- You are working as an assistant for a grooming facility. A potential client comes in with a cat that has bald patches, is very sensitive around his ears, and has a foul odor. What do you think is wrong and how would you proceed with the owner?
- A family member wants to buy a 3-week-old baby rabbit advertised in an online classifieds site. What advice do you give them before they bring their new pet home?
- You see two pygmy goats running down the side of the road. What do you do and who do you contact?
General Knowledge and Practicum (15 minutes)
General Knowledge and Practicum stations will include a written exam worth 30 points and a 20-point practicum. Stations for the 2019 contest will be based on one of the seven following companion animal categories: cats, dogs, guinea pigs, miniature horses, miniature livestock (including only goats, sheep, and camelids at this time), potbelly pigs, and rabbits.
The written exam will test the general knowledge of the participant and include anything involving the care and proper ownership of companion animals as found in the resource books. The exam will consist of multiple choice, fill in the blank, short answer, or any combination. Questions may include breeds, equipment, interpreting a feed label, general health, and husbandry.
The practicum will be the hands-on portion of the station. Participants will be judged on a practical skill or series of skills involving the care and handling of the category animal. Each teammate may participate in the practicum and help each other, but only one teammate will be scored (the scored teammate must identify themselves to the station manager and announce when they are ready to be scored). Only one teammate has to complete this portion of the exam. Some skills may include (but are not limited to) putting on a harness or halter, putting on a muzzle, measuring the correct portion of feed for their pet, correctly taking the temperature, or bandaging a leg. The rubric for the practicum is coming soon. Scoring is based on competency, general knowledge, and technique.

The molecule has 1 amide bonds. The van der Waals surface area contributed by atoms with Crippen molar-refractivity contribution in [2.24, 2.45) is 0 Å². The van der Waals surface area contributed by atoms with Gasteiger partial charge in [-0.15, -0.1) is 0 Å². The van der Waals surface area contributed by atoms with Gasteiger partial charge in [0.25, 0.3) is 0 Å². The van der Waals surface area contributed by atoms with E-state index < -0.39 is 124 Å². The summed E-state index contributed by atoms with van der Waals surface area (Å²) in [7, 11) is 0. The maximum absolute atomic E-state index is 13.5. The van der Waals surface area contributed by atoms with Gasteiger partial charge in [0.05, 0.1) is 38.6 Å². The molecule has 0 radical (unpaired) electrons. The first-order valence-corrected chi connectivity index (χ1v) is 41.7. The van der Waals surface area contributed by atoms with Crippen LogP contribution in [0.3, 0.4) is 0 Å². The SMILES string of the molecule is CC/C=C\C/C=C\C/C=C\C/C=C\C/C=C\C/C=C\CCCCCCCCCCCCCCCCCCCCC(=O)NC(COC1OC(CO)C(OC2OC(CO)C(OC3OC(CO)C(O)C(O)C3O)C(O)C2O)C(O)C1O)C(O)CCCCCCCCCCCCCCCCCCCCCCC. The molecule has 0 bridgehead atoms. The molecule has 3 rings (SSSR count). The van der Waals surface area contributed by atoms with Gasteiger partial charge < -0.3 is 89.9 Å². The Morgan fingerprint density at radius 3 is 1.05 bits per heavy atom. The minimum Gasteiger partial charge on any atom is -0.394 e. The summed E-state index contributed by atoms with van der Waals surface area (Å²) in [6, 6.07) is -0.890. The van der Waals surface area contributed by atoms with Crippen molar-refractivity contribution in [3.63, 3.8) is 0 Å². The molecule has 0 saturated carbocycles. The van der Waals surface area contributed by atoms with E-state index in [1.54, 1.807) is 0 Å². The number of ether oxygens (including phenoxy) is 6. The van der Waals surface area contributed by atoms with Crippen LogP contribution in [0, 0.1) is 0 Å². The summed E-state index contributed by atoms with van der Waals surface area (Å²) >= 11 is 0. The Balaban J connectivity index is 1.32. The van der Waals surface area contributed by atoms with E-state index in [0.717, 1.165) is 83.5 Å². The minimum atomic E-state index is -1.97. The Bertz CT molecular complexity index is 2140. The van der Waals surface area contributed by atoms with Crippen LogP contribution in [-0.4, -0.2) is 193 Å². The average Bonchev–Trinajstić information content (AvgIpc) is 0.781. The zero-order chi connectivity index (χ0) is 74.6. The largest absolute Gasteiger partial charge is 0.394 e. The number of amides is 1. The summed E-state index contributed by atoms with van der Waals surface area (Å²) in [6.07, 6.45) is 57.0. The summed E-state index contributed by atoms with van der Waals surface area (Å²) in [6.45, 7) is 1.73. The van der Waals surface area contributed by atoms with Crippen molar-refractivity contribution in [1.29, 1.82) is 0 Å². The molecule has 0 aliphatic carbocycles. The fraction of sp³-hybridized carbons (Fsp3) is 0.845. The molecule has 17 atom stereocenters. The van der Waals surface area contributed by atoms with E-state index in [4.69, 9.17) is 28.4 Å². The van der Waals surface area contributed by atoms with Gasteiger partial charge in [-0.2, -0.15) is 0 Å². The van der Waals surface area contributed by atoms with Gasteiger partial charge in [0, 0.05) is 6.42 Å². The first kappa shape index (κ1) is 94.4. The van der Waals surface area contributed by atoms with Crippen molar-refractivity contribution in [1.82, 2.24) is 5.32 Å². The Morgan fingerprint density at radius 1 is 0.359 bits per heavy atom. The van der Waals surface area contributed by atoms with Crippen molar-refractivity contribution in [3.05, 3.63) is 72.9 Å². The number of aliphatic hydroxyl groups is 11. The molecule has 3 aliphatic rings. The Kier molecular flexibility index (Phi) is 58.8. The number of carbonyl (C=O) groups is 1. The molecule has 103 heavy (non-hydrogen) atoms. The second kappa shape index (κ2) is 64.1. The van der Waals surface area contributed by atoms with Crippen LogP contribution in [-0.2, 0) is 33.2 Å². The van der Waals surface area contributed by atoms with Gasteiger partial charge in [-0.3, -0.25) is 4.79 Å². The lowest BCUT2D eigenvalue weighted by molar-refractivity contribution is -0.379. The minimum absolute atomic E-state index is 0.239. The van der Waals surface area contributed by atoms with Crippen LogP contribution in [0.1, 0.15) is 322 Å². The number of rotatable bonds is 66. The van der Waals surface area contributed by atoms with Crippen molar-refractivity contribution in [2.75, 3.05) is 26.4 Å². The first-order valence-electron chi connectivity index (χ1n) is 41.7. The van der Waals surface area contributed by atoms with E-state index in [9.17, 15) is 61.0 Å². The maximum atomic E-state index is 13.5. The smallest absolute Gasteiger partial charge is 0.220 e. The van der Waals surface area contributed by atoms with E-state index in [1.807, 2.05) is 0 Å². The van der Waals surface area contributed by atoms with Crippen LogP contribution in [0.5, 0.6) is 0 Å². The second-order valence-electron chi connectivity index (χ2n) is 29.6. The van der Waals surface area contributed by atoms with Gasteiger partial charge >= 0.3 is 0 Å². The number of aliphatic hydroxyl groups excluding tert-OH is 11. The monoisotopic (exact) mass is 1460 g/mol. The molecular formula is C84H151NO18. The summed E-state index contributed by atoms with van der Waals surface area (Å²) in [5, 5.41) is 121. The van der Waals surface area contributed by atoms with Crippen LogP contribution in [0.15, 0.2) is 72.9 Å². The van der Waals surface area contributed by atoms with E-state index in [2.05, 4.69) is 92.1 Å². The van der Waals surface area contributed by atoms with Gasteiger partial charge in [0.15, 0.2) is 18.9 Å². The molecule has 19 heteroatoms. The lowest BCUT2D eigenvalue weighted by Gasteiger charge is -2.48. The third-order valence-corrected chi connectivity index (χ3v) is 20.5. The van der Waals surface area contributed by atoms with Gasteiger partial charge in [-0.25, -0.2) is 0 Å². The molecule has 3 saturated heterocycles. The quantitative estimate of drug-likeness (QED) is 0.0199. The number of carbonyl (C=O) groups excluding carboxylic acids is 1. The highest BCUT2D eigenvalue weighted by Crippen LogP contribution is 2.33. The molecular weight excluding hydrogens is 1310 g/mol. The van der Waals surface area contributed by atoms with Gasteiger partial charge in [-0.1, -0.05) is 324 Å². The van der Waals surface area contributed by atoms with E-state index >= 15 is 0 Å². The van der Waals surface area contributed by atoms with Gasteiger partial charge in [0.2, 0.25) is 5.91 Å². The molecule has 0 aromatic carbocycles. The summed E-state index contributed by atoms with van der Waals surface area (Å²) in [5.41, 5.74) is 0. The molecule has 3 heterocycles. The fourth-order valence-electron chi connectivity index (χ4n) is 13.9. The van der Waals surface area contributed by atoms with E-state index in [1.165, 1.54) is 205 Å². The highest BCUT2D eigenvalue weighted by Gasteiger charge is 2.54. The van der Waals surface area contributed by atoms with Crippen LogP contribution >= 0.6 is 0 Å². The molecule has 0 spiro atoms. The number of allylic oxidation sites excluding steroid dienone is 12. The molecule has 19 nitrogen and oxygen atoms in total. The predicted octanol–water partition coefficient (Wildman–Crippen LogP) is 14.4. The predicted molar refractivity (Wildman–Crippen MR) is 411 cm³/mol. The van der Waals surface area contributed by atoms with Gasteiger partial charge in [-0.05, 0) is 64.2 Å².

NOTE: Each station will focus on one companion animal category. For example, students will not see a station that includes information on both dogs and cats (but they may have a station that consists of goats and sheep). Categories may be used at more than one station (for example, you may have 2 dog stations) but only ONE station will include the full written exam. A second station should be a more advanced or multi-step practicum equaling 50 points. The advanced practicum may include questions pertaining to the equipment and skills being tested. (for example, the participant may have to write a short answer on why they would or would not use a certain type of lead on a cat and then demonstrate properly fitting the harness/lead).
All reference materials come out of Ohio State Univeristy.
*Please note: we understand that these resources can quickly add up! We did our best to find quality resources that were either available through your County office or your local library. In an effort to be consistent, our 4-H Pet Advocate youth studying dogs or livestock will all be studying from the same materials as youth involved in those specific project areas.
Keep in mind these contests are done as a team so it is not necessary for each team member to have their own copy of the resource books.
Tie-Breaking: Ties for highest over-all score for either the individual or team contest will be broken by the highest practicum score (with the winner of the tie being the individual or team with the highest combined practicum score of all stations), then by the highest general knowledge score, and finally by the highest case study score. If a tie still occurs, the general knowledge portion of a randomly selected station will be used. Whichever team or individual missed a question first will be the loser of the tie.